Health

Researchers Alter the Contagiousness of a Virus

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Researchers around the world are trying to figure out exactly what makes a virus highly contagious. A new report in the journal Science describes one way to turn a contagious virus into one that is much more difficult to transmit.

SCOTT SIMON, host:

This is WEEKEND EDITION from NPR News. I'm Scott Simon. Flu researchers have done an important experiment. It's reported in this week's issue of the journal Science. They've taken a replica of the virus that touched off the flu pandemic of 1918 and made just two tiny changes in it. Those changes switched it from a highly contagious virus to one that wasn't. NPR's Richard Knox reports the experiment could have implications for what may be the most urgent question in science. What does it take for a flu virus to go pandemic?

RICHARD KNOX: Some researchers say the best way to answer that question is to look at the worst pandemic virus ever - the one from 1918. It exists in a couple of high security labs. Scientists reconstructed it out of genetic fragments taken from people who died nearly 90 years ago. Terrence Tumpey works with the 1918 replica at the Centers for Disease Control and Prevention.

Mr. TERRENCE TUMPEY (Centers for Disease Control and Prevention): We think that this is an ideal virus to study better understand viruses that had this pandemic potential.

KNOX: Tumpey and his colleagues infected ferrets with the virus. Of all mammals, they're closest to humans in their susceptibility to flu. Sure enough, the infected ferrets died. So did ferrets in the next cage. Then the scientists modified the spiky protein that sticks our from the virus's coat. The virus was still lethal, but there was a big difference.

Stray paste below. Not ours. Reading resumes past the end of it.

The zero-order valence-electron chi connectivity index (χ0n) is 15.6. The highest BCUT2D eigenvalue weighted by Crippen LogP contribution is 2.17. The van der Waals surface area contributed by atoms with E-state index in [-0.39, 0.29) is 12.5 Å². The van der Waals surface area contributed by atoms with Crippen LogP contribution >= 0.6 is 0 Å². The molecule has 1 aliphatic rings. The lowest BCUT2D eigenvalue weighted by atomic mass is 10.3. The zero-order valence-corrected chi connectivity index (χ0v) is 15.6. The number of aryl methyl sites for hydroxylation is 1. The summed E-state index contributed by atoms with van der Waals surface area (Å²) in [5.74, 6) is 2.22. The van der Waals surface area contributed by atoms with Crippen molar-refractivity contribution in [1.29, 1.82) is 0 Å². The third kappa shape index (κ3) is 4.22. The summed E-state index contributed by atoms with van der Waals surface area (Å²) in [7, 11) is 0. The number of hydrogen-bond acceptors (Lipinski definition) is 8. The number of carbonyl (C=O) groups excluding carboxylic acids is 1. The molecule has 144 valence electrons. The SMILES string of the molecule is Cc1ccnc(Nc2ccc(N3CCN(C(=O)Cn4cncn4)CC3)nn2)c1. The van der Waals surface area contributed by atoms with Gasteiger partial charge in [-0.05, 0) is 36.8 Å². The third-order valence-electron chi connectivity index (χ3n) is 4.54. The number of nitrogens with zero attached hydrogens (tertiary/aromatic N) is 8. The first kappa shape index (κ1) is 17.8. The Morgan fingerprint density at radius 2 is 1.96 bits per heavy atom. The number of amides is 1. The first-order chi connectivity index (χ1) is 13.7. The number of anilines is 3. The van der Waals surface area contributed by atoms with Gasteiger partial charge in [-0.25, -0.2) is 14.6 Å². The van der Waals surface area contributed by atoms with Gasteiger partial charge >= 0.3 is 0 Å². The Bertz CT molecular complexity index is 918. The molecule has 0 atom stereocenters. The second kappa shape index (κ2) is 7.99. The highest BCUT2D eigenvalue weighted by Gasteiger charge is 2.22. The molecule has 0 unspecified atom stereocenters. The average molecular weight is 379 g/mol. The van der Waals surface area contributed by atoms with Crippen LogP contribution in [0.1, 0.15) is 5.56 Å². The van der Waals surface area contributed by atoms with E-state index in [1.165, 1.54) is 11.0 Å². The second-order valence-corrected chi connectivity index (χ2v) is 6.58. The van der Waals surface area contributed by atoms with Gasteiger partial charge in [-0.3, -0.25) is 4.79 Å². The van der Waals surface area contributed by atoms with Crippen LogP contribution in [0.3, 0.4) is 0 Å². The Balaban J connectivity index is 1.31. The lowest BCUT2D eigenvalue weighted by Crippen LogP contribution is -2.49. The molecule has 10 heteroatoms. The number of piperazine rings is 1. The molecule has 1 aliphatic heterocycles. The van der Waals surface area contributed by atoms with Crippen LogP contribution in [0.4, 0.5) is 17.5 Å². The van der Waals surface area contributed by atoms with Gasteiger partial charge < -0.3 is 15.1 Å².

Mr. TUMPEY: In the cages next to those particular ferrets, the contact ferrets were fine. There was no signs of disease and no signs of spread. So that was quite striking. I didn't think it would be that simple.

KNOX: One reason the nearby ferrets didn't die is that the ferrets infected with the mutant virus didn't sneeze. The reason they didn't sneeze is apparently this. By changing just two molecules in the virus's code, scientists prevented it from infecting cells in the animal's nose and throat. This raises a disturbing question. Could such slight changes turn a relatively non-contagious virus into something dangerous? In particular, scientists wonder if today's H5N1 bird flu virus is just a couple of mutations away from becoming the next pandemic killer.

Mr. PETER PALESE (Mount Sinai Medical School): And I think the answer to that is no. In my opinion, this is not possible, or not easily possible.

KNOX: That's Peter Palese of Mount Sinai Medical School. He's a co-author of the new paper. He notes that over the past three years, H5N1 has killed no more than 160 people. So if that virus could have gone pandemic easily, it would have by now. He says it might take many more than just two genetic changes. Still, Palese thinks there may be other viruses out there with the potential to go pandemic, such as the virus that caused a mild human pandemic in 1968 and then retreated to birds. But Tumpey thinks researchers should keep an eye out for the two key changes that made the 1918 virus so contagious. If they pop up in the Asian bird flu virus, he says, alarm bells should sound. Richard Knox, NPR News.

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